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Press Release: 1996-11-22: Blasting Onto Store Shelves, SegaSoft's Rocket Jockey Has Begun Shipping In Time for the Holiday Season

From Sega Retro

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This is an unaltered copy of a press release, for use as a primary source on Sega Retro. Please do not edit the contents below.
Language: English
Original source: SegaSoft (archived)
REDWOOD CITY, Calif. (November 22, 1996) - SegaSoft, Inc., today announced Rocket Jockey, its coveted combat-action game for Windows 95 CD-ROM, has shipped. Rocket Jockey is a gladiator-style combat game that combines brutality, strategy, and quick response in a new extreme sport competition played atop blazing rocket cycles. In addition, gameplay is set to the music of surf guitarist Dick Dale. Rocket Jockey was developed by Rocket Science Games.

"Rocket Jockey was designed specifically for the gamer who seeks thrills, fast action and furious gameplay," said Haven Carter Dubrul, vice president of marketing, SegaSoft. "Based on focus-group feedback, we anticipate it to be extremely popular with adults and teens this Christmas and beyond."

"Rocket Jockey has been backed by an aggressive sales and marketing campaign, including participation in diverse lifestyle events which provided trial opportunities to potential customers. More than half a million free demo disks have been distributed through retail channels, at consumer events and in response to consumer requests. Promotions included: Robot Wars in San Francisco, The Vans/Hard Rock Cafe World Championships of Skateboarding in Los Angeles, and College Fest '96," said Dubrul.

"The ad campaign includes both print and television (ESPN 2 and MTV) targeting gamers, extreme sports fans, and alternative music enthusiasts," concluded Dubrul.

In a recent Rocket Jockey preview, C/Net Gamecenter noted, "Playing Rocket Jockey is thrilling, chilling, and, ultimately, a laugh riot." In emphasizing its originality, Gamespot website said "While Rocket Jockey is at its core a combat racing game, it bears almost no resemblance to anything that has come before."

Three Games In One
Within the game there are three separate modes of play; Rocket War, Rocket Racing, and Rocket Ball, which provide more than 30 levels of gameplay.

Rocket War: An explosively fast head-on combat game in which players square off against other jockeys throughout 10 levels of sheer hell. The last jockey who survives on his rocket is victorious.
Rocket Racing: The object of the competition is to maneuver through pylons as fast as possible while dodging obstacles and other competitors on this death-trap course. Players will buzz, reel and sky rocket past savage competitors who don't play by any rules as they try to beat the clock.
Rocket Ball: A game that is a part polo, part lacrosse and all action. Piloting through the arena, gamers must pick up a variety of objects (sticky balls, footballs and tires) each with its own physical property. Players' skills will be challenged as they attempt to adjust to the physics of each ball and try to score points by tossing the objects through the goal posts located around the arena.
Action! Action! Action! 
Rocket Jockey brings innovative gameplay to the PC, requiring players to master a whole new game mechanic. Turns must be negotiated solely by shooting a pair of cables (one on each side of the bike) equipped with grappling hooks that can be fired and latched onto various pylons located around each playing field.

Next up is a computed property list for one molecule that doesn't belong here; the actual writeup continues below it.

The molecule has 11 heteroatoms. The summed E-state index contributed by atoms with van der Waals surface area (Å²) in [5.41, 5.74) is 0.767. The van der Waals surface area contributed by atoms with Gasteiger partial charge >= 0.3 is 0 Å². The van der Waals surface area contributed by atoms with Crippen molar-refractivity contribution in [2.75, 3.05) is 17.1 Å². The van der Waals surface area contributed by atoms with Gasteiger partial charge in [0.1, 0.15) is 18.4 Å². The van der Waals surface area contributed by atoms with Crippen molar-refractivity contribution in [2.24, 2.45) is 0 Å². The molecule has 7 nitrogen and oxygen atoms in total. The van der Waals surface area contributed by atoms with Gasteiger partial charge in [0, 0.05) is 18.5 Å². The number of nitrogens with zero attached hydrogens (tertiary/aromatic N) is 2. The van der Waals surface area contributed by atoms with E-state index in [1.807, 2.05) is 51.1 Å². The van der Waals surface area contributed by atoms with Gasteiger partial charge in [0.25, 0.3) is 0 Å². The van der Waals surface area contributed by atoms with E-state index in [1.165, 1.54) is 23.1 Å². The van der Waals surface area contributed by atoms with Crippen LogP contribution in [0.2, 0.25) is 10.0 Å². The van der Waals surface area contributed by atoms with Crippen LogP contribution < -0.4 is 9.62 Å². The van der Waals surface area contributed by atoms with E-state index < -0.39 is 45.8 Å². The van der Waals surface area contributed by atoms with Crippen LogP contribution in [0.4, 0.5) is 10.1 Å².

The cables also have less sportsman-like uses: players will quickly learn to rig nasty clothesline traps to sabotage unsuspecting opponents, or to rip other riders off of their rockets, fling them around the arena, or propel them into stadium walls. But be careful, less adept players can also torpedo their rockets into a walls if they've miscalculated their timing.

There are several types of cables are available for players to zoom, soar and propel themselves around the arena, including: invisible, glow-in-the-dark, and barbed-wire cables for the ultimate in damage. These cables are strategically scattered throughout the game for players to pick-up.

Players can also acquire better rockets as they progress within the game, or they can take a short cut and "upgrade" by means of a hostile takeover of an opponent's vehicle. Each rocket varies in speed, control and maneuverability. In addition, multiple fields have varying elements and obstacles, including trap doors, a variety of tools, barriers, and power-ups deposited throughout the levels. An up-to-the-second radar screen makes contestants aware of playing conditions (i.e. if there is an unmanned rocket or a fast-approaching adversary on the horizon).

Price, Availability, and System Requirements 
Rocket Jockey is available at most major computer game retailers and has a suggested retail price of $49.99. Rocket Jockey Requires: PC-CD ROM drive; Pentium 75; 16 MB RAM; Windows 95 operating system; 16 bit video card; 4X CD-ROM; and a 16-bit audio card. A fully networkable version of Rocket Jockey (for up to six players across a LAN) will be available in January 1997.

About the Company 
SegaSoft was founded in 1995 and develops interactive software and content for delivery on all platforms, including PCs, gaming consoles and the Internet. A joint venture of CSK Corporation and Sega of America, Inc., the U.S. subsidiary of the $4 billion Sega Enterprises Ltd., a global leader in interactive digital entertainment media, SegaSoft is headquartered in Redwood City, Calif., where it employs 170. For more information on SegaSoft, please visit http://www.segasoft.com.